This is the mail archive of the
mailing list for the GDB project.
RE: [Help] About the two debug modes of ARM
- From: "Will Deacon" <will dot deacon at arm dot com>
- To: "'xingxing pan'" <forandom at gmail dot com>, "gdb" <gdb at sourceware dot org>, "Matthew Gretton-Dann" <Matthew dot Gretton-Dann at arm dot com>, <ks at nvidia dot com>
- Date: Tue, 6 Jul 2010 15:47:52 +0100
- Subject: RE: [Help] About the two debug modes of ARM
- References: <AANLkTilmrQ67nz2_OR0Hz5ZFZovZLlLXoUGk2jZSf6IC@mail.gmail.com>
> From the ARM11 reference manual, I know ARM11 has two debug modes, the
> Halting mode and the Monitor Mode.
> When we use debuggers to debug a program, often there are also two
> modes. The remote debugging, the debugger runs on the host, the
> debuggee runs on the target, and the debugger communicates with the
> core through something like JTAG. The native debugging, the debugger
> and debuggee run on the same computer.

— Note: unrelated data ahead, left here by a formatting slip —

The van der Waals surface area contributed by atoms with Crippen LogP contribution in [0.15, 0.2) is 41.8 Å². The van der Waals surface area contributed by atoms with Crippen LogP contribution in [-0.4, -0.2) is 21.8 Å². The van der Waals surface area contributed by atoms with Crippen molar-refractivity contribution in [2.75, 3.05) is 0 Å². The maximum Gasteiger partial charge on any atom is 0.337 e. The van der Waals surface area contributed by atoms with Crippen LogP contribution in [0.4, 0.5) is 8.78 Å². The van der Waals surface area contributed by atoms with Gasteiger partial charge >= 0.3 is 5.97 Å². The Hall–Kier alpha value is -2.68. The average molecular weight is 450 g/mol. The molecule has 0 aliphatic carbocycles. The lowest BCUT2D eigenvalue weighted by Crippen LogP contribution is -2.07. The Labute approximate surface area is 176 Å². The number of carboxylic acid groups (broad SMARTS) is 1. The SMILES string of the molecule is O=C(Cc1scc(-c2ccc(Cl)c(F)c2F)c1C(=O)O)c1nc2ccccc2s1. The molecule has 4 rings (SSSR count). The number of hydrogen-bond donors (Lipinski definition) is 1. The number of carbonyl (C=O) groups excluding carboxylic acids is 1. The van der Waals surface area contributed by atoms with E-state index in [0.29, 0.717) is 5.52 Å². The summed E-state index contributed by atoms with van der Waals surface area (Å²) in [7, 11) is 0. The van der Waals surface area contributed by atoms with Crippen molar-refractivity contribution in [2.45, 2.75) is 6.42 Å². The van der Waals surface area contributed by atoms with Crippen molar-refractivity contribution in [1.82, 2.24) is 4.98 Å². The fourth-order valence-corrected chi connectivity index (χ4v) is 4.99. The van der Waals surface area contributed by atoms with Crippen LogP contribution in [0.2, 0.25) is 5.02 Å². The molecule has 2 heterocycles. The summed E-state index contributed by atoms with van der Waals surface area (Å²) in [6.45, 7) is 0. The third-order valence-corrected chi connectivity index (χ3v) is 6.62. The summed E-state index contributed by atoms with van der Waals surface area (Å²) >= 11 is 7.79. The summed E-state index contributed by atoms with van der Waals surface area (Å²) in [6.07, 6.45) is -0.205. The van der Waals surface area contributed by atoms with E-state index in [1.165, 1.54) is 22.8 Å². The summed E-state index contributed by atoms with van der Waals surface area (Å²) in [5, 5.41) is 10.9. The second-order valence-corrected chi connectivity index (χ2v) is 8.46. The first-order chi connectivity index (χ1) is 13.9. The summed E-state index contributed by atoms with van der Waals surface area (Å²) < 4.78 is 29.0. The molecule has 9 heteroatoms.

Right, those are the usual two debugging scenarios.
> Here are my questions.
> (1)Dose the Halting mode and the Monitor mode correspond to Remote
> debugging and Native debugging respectively?
Halting Mode means that the core is being debugged by an external
JTAG debugger. Monitor mode means that the debugging is performed
natively via co-processor or memory-mapped debug registers and
debug events are handled via exceptions.
> (2)Some cores like ARM920 don't have the Monitor mode. Dose it means
> that when we are in native debugging on that cores, we can not use the
> hardware breakpoints and watchpoints?
You will need an external debugger in order to use hardware watchpoints
or breakpoints on the ARM920. The 926 has monitor mode implemented using
the EmbeddedICE-RT logic, so you can use the hardware resources there [with
the relevant Kernel support].
Hope that helps,